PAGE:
Library patrons spend the day using the building's many resources. Librarian Cathie Ehle says many patrons enjoy using the library's free computer access.

The City of Los Angeles must address the needs of its diverse communities through its resources.

The Felipe de Neve Branch Library contains a whole section dedicated to Spanish-language materials for adults and children, in addition to a Korean section and resources dedicated to educating patrons about U.S. citizenship.

According to librarian Cathie Ehle, the library provides a citizenship training class that meets twice a week and teaches participants of different cultural backgrounds the skills necessary to pass the citizenship test. Ehle said the library has seen about a half-dozen patrons become citizens.

"My favorite part about working at this library are the patrons, because there's a lot of people that need a lot of help and have trouble finding, for instance, city resources- how to get housing, how to get shelter," the librarian who has been at the branch for more than three years said.

Frida Kahlo Theatre

A cultural center

Frida Kahlo Theatre is a bilingual theatre and cultural center in the Westlake neighborhood. Video link here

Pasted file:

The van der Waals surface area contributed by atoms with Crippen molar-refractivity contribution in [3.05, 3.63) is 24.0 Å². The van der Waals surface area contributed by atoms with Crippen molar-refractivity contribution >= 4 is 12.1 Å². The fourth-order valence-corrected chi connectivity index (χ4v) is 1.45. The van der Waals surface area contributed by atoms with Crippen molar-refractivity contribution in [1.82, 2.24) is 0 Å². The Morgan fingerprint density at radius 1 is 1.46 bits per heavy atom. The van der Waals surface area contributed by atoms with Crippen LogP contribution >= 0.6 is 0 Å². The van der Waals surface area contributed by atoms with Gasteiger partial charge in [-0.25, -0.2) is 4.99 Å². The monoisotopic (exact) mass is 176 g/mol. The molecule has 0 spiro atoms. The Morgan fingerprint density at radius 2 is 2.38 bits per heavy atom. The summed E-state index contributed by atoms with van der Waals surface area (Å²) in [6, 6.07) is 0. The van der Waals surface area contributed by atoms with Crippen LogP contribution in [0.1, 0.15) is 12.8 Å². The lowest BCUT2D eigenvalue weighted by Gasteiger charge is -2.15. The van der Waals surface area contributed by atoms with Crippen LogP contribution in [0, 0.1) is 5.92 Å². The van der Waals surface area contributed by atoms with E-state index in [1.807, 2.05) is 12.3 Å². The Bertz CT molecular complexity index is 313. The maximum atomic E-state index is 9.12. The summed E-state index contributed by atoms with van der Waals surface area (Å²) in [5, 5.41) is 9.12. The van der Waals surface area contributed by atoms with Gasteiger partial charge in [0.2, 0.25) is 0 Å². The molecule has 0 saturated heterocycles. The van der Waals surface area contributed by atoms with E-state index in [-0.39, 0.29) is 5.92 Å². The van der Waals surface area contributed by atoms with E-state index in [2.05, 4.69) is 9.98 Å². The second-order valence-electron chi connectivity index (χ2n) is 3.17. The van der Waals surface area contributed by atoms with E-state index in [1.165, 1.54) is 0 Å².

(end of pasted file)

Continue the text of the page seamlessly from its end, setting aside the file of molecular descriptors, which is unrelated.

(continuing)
Some see the United States as a "melting pot" in which foreigners from across the world can come to the country and adopt the American cultural identity. However, some Westlake residents, like Ruben Amavizca-Murua, believe in the concept of multiculturalism.

Amavizca-Murua is a playwright and a founder of the Frida Kahlo Theatre, which resides near MacArthur Park in the Westlake neighborhood. The Mexican immigrant moved to Los Angeles to pursue a career in theatre.

Amavizca-Murua said the Westlake neighborhood is unique because it is changing constantly, with different groups moving in and out of the area.

"It's very open, the community," Amavizca-Murua said. "You can go to MacArthur Park, and you see families in the grass or playing soccer. The community is accepting. It's very relaxed about other people."

Amid the shifting cultural makeup of the neighborhood- and the country, Amavizca-Murua said he does not agree with the reasoning of those who say that immigrants should drop their heritage and assimilate to a new cultural identity.

"We cannot be fully American, because we have a culture that is not completely American. We are not rejecting one. We're trying to make something new out of it," Amavizca-Murua explained. "We take from the culture, but also we put in."

The playwright and director expressed the importance of retaining cultural identity through the arts.

"If we are going to be remembered through our art, why do we remember the Greeks? Why do we remember the Egyptians? The Romans? The Aztecs? Because of their culture," Amavizca-Murua said. "Because that made them human, and that's what we are attracted to. That's why we love them."

EXPLORE: Take a look at Westlake on the map and find more of the neighborhood's cultural gems.